• H04LTRANSMISSION OF DIGITAL INFORMATION, e.g. TELEGRAPHIC COMMUNICATION
    • H04L51/00Arrangements for user-to-user messaging in packet-switching networks, e.g. e-mail or instant messages
    • H04L51/22Mailbox-related details

Abstract

A method for detecting and unsubscribing one or more addresses from a series of subscriptions by examining the emails in the mailbox of the address and determining if they are from a subscription/automated mailing/list server by examining the header contents, the sender's address, the subject, the body and comparing each message to other messages to identify patterns. Then, examining each message to identify methods of unsubscribing from the Subscription. Finally, unsubscribing from the Subscriptions either automatically, or in a semi-manual method and optionally deleting all messages associated with the Subscription.

Description

    CROSS-REFERENCE TO RELATED APPLICATIONS
  • This application does not claim propriety to any other provisional, non-provisional, or foreign applications. This application is a first filing by the inventor.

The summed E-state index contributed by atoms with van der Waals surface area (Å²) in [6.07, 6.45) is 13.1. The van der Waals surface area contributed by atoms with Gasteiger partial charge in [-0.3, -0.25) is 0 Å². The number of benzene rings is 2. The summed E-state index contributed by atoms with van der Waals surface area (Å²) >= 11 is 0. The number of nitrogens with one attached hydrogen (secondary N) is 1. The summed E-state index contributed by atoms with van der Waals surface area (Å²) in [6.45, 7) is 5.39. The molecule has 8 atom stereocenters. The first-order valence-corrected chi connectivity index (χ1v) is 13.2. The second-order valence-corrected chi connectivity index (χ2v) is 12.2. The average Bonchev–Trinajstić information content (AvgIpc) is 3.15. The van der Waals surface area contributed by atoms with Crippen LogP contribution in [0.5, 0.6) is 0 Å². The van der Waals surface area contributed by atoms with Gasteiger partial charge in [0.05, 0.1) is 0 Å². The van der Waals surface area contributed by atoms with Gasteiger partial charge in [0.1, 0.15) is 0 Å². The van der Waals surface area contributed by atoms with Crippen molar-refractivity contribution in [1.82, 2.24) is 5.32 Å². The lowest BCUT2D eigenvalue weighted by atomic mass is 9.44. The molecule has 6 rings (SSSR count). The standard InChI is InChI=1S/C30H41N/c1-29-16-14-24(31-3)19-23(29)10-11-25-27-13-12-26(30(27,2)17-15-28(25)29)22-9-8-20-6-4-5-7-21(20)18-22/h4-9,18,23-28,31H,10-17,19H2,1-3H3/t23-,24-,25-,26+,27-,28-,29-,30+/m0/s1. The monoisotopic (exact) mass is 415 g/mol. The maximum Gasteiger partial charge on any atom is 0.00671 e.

• STATEMENT REGARDING FEDERALLY SPONSORED RESEARCH OR DEVELOPMENT
  • This application is not related to any federally sponsored research and development, and as of the time of filing, there are no rights to the invention subject to claim by anyone other than the inventor.
  • BACKGROUND OF THE INVENTION
  • Subscriptions, as the term is utilized in this application, describes the inclusions of a specific email address in an electronic mailing list. An electronic mailing list is a special usage of email that allows for widespread distribution of information to many Internet users. A software system, mail Server or “Post Office,” receives email at a single address, called the “reflector.” The Post Office then sends a copy of that message to all the subscribers on the list. In common usage the term “electronic mailing list” may refer to one of four things, the list of email addresses (“List”), the people (“Subscribers”) receiving mail at those addresses, the publications (“Email Messages” or “Messages”) sent to those addresses, and the target email address (the “Reflector”).